It was a badly timed death, a departure which, ironically, scorned the important press deadlines. The best time to die, if you are a celebrity, is at three o’clock in the afternoon of a weekday — in time for the early evening news bulletins and the next morning’s papers. This, however, was a Saturday into a Sunday, a time when even Christ might have died and there’d be nobody sentient around to pick up the story.
‘The past is the past. It is no longer important,’ says Brigadier Billal Saleh Shukur, commander of Iraq’s 21st army brigade now occupying a part of Basra. We have met on a warm March day at the airbase outside the city, at the start of a five-a-side football tournament between teams drawn from the Iraqi and British forces. I had expressed my profound regret that the American-British Coalition, which rightly reveres every one of its own casualties, has always refused to count how many Iraqi citizens have been killed in six years of violence; and indeed has invested considerable effort in discrediting any human rights organisation that estimated the death toll.
Mary Wakefield meets the successful pop duo the Pet Shop Boys, and finds them eloquent critics of New Labour, staunch defenders of civil liberties — and fans of Vince CableThrough the woods, the trees
And further on the sea
We lived in the shadow of the war
Sand in the sandwiches
Wasps in the tea
It was a free country
In a West End town in a dead end world — OK, no: in a nice Georgian townhouse in central London, on the top floor where once boot boys bedded down, the Pet Shop Boys are revisiting their past.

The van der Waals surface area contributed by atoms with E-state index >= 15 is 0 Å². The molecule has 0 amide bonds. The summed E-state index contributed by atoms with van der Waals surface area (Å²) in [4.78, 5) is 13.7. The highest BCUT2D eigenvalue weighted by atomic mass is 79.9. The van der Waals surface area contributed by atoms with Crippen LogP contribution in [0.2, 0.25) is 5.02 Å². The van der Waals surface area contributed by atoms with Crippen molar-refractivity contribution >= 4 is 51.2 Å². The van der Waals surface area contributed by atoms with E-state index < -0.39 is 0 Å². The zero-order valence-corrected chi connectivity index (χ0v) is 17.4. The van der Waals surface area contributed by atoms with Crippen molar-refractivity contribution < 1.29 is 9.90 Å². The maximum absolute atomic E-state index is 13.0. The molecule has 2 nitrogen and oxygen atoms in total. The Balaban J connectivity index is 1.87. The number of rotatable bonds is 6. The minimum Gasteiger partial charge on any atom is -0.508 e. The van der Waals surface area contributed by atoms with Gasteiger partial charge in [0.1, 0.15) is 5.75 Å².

Over the past four decades I have received many reviews in The Spectator, all of them mixed (in the technical theatrical sense of ‘extremely bad’). For example, in 1976 The Spectator wrote about Fawlty Towers:
I’ve been bellyaching, ever since I started writing this column, about the low standard of the programmes. I have been told by friends and acquaintances, ‘Ah! But have you seen Fawlty Towers? You’ll enjoy that!’.
Gordon Brown tells Matthew d’Ancona why he is so preoccupied with national identity. In the modern world, he says, we must be explicit about what being a Briton means‘The problems will arise if you cannot say to a young person that there’s going to be a job after the training. We’ve got to make sure that we never return to the 1980s, when young people lost hope of ever getting jobs, and you had three-generation unemployment that created a situation where many people did become unemployable.